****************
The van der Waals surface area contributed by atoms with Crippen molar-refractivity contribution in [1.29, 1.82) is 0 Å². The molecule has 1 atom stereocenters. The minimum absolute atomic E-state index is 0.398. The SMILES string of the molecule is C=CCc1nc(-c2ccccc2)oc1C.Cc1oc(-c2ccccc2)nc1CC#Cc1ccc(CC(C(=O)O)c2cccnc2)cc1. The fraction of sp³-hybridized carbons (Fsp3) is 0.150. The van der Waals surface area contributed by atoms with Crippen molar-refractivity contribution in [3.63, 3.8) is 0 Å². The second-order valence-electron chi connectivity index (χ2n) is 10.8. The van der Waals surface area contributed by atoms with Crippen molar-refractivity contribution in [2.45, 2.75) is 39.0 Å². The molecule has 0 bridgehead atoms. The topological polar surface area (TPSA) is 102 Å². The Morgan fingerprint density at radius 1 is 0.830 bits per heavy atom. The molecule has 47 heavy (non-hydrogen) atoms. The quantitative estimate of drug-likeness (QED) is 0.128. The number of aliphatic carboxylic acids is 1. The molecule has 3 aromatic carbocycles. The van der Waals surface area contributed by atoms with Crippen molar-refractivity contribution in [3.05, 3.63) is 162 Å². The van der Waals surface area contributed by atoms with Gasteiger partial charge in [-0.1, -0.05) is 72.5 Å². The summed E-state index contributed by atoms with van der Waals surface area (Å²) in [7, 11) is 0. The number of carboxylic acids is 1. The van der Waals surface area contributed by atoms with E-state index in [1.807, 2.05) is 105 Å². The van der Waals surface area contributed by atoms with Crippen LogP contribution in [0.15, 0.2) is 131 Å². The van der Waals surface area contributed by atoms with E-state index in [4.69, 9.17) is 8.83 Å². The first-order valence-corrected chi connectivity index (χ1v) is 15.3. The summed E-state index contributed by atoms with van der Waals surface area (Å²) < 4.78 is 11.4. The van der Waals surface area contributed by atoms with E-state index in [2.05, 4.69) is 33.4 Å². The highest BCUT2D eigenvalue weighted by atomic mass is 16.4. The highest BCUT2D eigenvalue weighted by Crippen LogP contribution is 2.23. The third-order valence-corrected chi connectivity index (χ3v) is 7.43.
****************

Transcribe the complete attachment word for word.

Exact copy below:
The van der Waals surface area contributed by atoms with Crippen molar-refractivity contribution in [1.29, 1.82) is 0 Å². The molecule has 1 atom stereocenters. The minimum absolute atomic E-state index is 0.398. The SMILES string of the molecule is C=CCc1nc(-c2ccccc2)oc1C.Cc1oc(-c2ccccc2)nc1CC#Cc1ccc(CC(C(=O)O)c2cccnc2)cc1. The fraction of sp³-hybridized carbons (Fsp3) is 0.150. The van der Waals surface area contributed by atoms with Crippen molar-refractivity contribution in [3.63, 3.8) is 0 Å². The second-order valence-electron chi connectivity index (χ2n) is 10.8. The van der Waals surface area contributed by atoms with Crippen molar-refractivity contribution in [2.45, 2.75) is 39.0 Å². The molecule has 0 bridgehead atoms. The topological polar surface area (TPSA) is 102 Å². The Morgan fingerprint density at radius 1 is 0.830 bits per heavy atom. The molecule has 47 heavy (non-hydrogen) atoms. The quantitative estimate of drug-likeness (QED) is 0.128. The number of aliphatic carboxylic acids is 1. The molecule has 3 aromatic carbocycles. The van der Waals surface area contributed by atoms with Crippen molar-refractivity contribution in [3.05, 3.63) is 162 Å². The van der Waals surface area contributed by atoms with Gasteiger partial charge in [-0.1, -0.05) is 72.5 Å². The summed E-state index contributed by atoms with van der Waals surface area (Å²) in [7, 11) is 0. The number of carboxylic acids is 1. The van der Waals surface area contributed by atoms with E-state index in [1.807, 2.05) is 105 Å². The van der Waals surface area contributed by atoms with Crippen LogP contribution in [0.15, 0.2) is 131 Å². The van der Waals surface area contributed by atoms with E-state index in [4.69, 9.17) is 8.83 Å². The first-order valence-corrected chi connectivity index (χ1v) is 15.3. The summed E-state index contributed by atoms with van der Waals surface area (Å²) < 4.78 is 11.4. The van der Waals surface area contributed by atoms with E-state index in [2.05, 4.69) is 33.4 Å². The highest BCUT2D eigenvalue weighted by atomic mass is 16.4. The highest BCUT2D eigenvalue weighted by Crippen LogP contribution is 2.23. The third-order valence-corrected chi connectivity index (χ3v) is 7.43.